By Jason Michael

AN IDEA HAS BEEN PUT to the Scottish independence movement ahead of the May 2021 Holyrood elections. Given that the more successful the Scottish National Party is in the constituency (FPTP) vote the poorer it must perform in the regional list (D’Hondt) vote, it is suggested that a pro-independence party run for seats in those regions where neither the SNP nor the Scottish Greens are expected to win list seats. Naturally, this idea has caused some controversy. It flies in the face of an SNP dogma which aims to monopolise the political representation of the independence movement, and it feels counterintuitive to ordinary voters who mistakenly believe their individual votes have equal weight. But the arithmetic of such a plan is tempting. With 1.1 million votes cast for pro-independence parties in the 2016 regional list (48.3 percent of the electorate), only 10 pro-independence MSPs were elected (6 Greens and 4 SNP – 18 percent of the list seats). Assuming the same level of support in the 2021 election, a pro-independence alternative on the regional list will – with enough support – deliver a pro-independence supermajority; a Scottish parliament dominated by pro-independence MSPs (between 72-74 percent of seats).

Other than depriving unionist voters of political representation in the Scottish parliament, many in the movement are asking, what will a manœuvre like this achieve? Certainly, this is the most intelligent question being asked of the plan. It doesn’t deny that it will work, of course it will work. Rather, this question is about the point of doing it. Yes, capitalising on this vulnerability will deprive about a million Scots of their political representation, sure, but we needn’t lose much sleep over this – unionists are happy with the status quo; a system in which Scotland has negligible democratic representation at Westminster. Unionism is about preserving a system in which Scots and Scotland are not represented. Taking seats from them in the regional list vote as well as in the constituency vote is effectively giving them what they want too.

The only real question then is about the benefit of winning a supermajority as opposed to a simple majority. As we know, the Scottish National Party has had a simple majority since May 2011 and a minority government supported by the Scottish Greens since 2016. In the main, this has been a success for the independence cause. Alex Salmond and Nicola Sturgeon have shown themselves to be more than capable leaders, and Scotland has benefited as a result. But other than securing the 2014 referendum, the march to independence has been slow. There is good reason to say that the ‘gradualist’ approach advocated by many in the SNP has been somewhat less than assertive, it has been unnecessarily bogged down by the politics of Westminster, and has been paralysed in the endless game of mitigation – wherein the Scottish government has been tied down in the constant work of putting out the fires lit by the British government.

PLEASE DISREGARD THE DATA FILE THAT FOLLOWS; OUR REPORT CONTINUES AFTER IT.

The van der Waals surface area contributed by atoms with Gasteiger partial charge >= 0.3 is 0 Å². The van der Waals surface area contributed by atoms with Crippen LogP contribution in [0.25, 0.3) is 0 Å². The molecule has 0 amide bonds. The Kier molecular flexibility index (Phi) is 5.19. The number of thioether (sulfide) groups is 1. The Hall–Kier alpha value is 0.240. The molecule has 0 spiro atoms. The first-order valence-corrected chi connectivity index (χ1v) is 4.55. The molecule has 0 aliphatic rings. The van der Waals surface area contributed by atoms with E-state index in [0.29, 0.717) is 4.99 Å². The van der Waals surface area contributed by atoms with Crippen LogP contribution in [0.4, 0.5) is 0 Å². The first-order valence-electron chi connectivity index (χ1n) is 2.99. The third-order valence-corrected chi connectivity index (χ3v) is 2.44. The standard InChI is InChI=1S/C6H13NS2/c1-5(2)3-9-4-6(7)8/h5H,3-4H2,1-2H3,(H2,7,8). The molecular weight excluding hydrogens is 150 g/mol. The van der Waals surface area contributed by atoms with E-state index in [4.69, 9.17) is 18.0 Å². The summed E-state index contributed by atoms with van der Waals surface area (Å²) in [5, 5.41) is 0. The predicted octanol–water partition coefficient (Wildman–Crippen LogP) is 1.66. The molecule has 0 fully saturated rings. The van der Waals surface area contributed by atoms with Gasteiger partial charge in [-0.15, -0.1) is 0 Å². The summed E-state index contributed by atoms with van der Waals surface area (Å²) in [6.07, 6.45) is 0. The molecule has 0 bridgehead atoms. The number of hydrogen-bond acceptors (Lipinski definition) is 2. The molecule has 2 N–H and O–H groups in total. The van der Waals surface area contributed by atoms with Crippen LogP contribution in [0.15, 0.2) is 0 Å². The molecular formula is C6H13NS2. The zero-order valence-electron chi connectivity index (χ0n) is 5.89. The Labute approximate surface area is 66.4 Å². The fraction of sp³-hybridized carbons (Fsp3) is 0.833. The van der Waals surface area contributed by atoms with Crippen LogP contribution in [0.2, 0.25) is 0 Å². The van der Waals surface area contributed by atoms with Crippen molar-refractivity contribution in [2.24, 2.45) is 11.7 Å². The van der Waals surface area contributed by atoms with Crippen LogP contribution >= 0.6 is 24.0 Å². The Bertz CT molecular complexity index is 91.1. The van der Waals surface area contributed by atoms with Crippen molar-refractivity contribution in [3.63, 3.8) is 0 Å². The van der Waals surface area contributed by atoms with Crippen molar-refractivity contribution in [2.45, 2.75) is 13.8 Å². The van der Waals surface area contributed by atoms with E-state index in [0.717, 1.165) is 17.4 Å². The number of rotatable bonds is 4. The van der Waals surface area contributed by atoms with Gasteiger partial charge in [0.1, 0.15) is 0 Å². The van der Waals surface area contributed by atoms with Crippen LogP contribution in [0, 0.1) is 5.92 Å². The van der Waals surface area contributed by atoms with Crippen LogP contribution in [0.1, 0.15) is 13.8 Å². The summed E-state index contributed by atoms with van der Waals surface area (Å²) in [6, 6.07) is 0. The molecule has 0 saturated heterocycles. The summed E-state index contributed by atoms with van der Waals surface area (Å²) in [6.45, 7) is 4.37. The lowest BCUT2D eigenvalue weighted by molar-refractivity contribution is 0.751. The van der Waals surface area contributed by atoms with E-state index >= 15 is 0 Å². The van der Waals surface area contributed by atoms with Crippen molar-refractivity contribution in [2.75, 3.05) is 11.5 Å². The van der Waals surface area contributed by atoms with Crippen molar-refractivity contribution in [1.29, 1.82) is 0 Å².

A simple majority in Edinburgh compounds this problem. Not only is the Scottish government under relentless attack from London, it has to defend Scotland’s interests against these attacks while also defending itself from the bitter assaults of British nationalists coming from across the floor of the Scottish parliament. Having a supermajority, with both a pro-independence government and a pro-independence opposition, ends this. With the union’s pincer grip broken, a Scottish parliament – representative of the whole of the independence movement – is free to concentrate its efforts on the struggle against London rule without the annoyance of having to continually respond to politicians from parties which represent people who do not want representation.

Having a pro-independence supermajority in Holyrood also presents the British government with an entirely new problem. A Scottish parliament with a simple majority cannot, in any meaningful sense, be said to speak for the settled will of Scotland. Moves towards independence – towards another referendum or a declaration of independence – will always be hampered because of a powerful unionist opposition, because of the lack of democratic consent this opposition implies, and because of the absence of moral authority this situation creates. Any parliament wherein upward of 70 percent of its seats are held by elected representatives in favour of Scottish independence is immediately and definitively absolved of these objections. For the first time in the modern history of Scotland, the British government in London would be faced with a Scottish parliament that represents the settled and sovereign will of the Scottish people, with a Scottish government speaking with the democratic consent of the overwhelming majority of its parliamentarians, and a Scottish government with the clear and unambiguous moral authority this new reality confers on it.